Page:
4. I would not go back at this point to a tubed system. Even with all the things people mention that are issues with the Omnipod system, I will stay with it. All pumps have their issues (the Minimed's CGMS system is terrible, tried it for four years and it only worked right maybe 40% of the time), but I find the system I am on now best fits my hectic lifestyle.
Reliability is a minor issue. If I'm traveling, I'll carry two backups just in case -- all the pods I need plus two more. I've had to use one before that left me with only one backup, but only one time. I think there is a tendency on all message boards that complainers are more likely to post that satisfied customers. I've never used a tube, but I can't imagine it ever not being at least a slight inconvenience. I swim, exercise, bathe and everthing else with my pod in place -- don't even have to think about it. That's convenience.
Hi there, I feel for you and the pump choice. I was on minimed for years and after reading about pods I wanted to try it. I got one pod in mail and I did't like it at all. Later, I had opportunity to actually try the pod+ PDM for real x 1 week. I had very hard time giving it up once time was up. After 6 months on Omnipod I still have moments when I rip the pod off, a big Ops. I don't carry backup, but I work quite close from home. I could always got back home within 4 hrs. I should have backup but my life is just to crazy right now. I didn't need injections since started. No problems with malfunctioning etc. Just puling the pod off and then need to start a new one.
Tube is not an issue - at least this is what I believed before. You have to do what you have to do. But ... no tubing is soo much better, at least in my case. I am in the pool daily, it does make a difference in the sugars, if you don't have this delivery gap every day.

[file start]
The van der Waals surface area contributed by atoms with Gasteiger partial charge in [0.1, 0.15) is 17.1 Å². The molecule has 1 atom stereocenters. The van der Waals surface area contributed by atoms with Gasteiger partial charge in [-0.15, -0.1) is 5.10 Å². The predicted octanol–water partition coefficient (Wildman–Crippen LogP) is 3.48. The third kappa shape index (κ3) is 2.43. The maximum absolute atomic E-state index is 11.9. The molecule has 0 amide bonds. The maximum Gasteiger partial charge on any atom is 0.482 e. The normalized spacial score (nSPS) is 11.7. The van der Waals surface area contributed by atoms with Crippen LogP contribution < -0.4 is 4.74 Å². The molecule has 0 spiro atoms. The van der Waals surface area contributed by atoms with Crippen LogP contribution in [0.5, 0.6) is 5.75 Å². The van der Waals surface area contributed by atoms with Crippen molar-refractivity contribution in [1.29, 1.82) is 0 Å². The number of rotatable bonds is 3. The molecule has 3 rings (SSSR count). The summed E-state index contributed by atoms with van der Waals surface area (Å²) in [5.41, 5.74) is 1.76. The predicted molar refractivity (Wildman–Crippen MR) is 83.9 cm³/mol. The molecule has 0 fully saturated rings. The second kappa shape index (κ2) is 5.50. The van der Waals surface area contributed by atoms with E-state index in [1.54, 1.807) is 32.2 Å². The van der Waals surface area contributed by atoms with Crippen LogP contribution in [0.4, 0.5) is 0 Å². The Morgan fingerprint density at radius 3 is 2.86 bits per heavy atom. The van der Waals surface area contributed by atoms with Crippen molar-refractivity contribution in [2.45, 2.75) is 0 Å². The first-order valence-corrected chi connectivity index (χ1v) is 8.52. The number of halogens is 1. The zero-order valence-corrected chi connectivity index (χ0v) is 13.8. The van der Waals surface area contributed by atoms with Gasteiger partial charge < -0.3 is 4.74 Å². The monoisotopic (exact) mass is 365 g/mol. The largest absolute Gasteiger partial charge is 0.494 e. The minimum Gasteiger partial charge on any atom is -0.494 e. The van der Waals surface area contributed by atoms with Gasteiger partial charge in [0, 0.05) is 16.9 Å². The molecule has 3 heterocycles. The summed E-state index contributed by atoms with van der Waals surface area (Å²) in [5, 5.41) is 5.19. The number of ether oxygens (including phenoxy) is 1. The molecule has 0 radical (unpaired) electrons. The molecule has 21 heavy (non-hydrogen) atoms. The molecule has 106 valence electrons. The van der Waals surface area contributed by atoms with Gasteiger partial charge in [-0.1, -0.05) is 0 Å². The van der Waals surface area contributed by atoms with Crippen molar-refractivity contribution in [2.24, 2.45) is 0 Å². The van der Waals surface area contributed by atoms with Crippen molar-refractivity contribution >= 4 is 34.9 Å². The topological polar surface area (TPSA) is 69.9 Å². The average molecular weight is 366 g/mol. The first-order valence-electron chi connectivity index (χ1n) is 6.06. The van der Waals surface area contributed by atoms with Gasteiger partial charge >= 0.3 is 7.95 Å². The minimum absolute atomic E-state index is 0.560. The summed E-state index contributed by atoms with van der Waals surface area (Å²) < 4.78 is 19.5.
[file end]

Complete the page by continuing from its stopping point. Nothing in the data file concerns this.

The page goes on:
One BIG problem with pods: If you check bs 2 hrs after meal and it's 180 - pump will suggest correction to goal, whatever is set. It supposed to be changed in the new version.
One more: I got my minimed covered by insurance. Then I learned more about Omnipod. Insulet ( omnipod) have promotion " cut the cord" you can get PMD for 200 $ if you switch. I was able to cover this cost.
Just wanted to add my perspective as a recent convert:
1. I've only been on the pod for 2 weeks. Besides the first pod failing in the DE office (the luck!) I haven't had any issues. I called Insulet to report the issue. They were extremely helpful and shipped me a replacement pod. Also, when I discussed this issue with Insulet before I made the switch they commented that many people receive shipments of pods in cycles (anywhere from 1-3 months) and that many insurances will cover over 1 box/month to help offset any pod issues. Currently I receive a 3 month supply of 4 boxes.
3. I was on a traditional pump for 12 years before I made the switch to the pod. Most of the time spent of the traditional pump (MM) the tubing was a non issue in terms of awareness of its existence but a definite issue in terms of functionability. When I had issues with high BS on MM I always had to consider if the tubing was kinked/wearing thin/air bubbles/etc. This is one of the top reasons that I switched to the pod.
4. When I started pumping MM was the go-to company for reliability. That has changed. With the increase in technology and the number of T1's pumping the competition to earn your business is substantial. I would've stayed with MM if the pod was unavailable. They have excellent customer service, a great product, and proven success. However, the pod provides me with the ability to use nonabdominal sites (which, after 12 years of traditional pumping, are used up), a chance to switch to a more cost effective insulin, and takes away one extra consideration if my bs are bad (the tubing).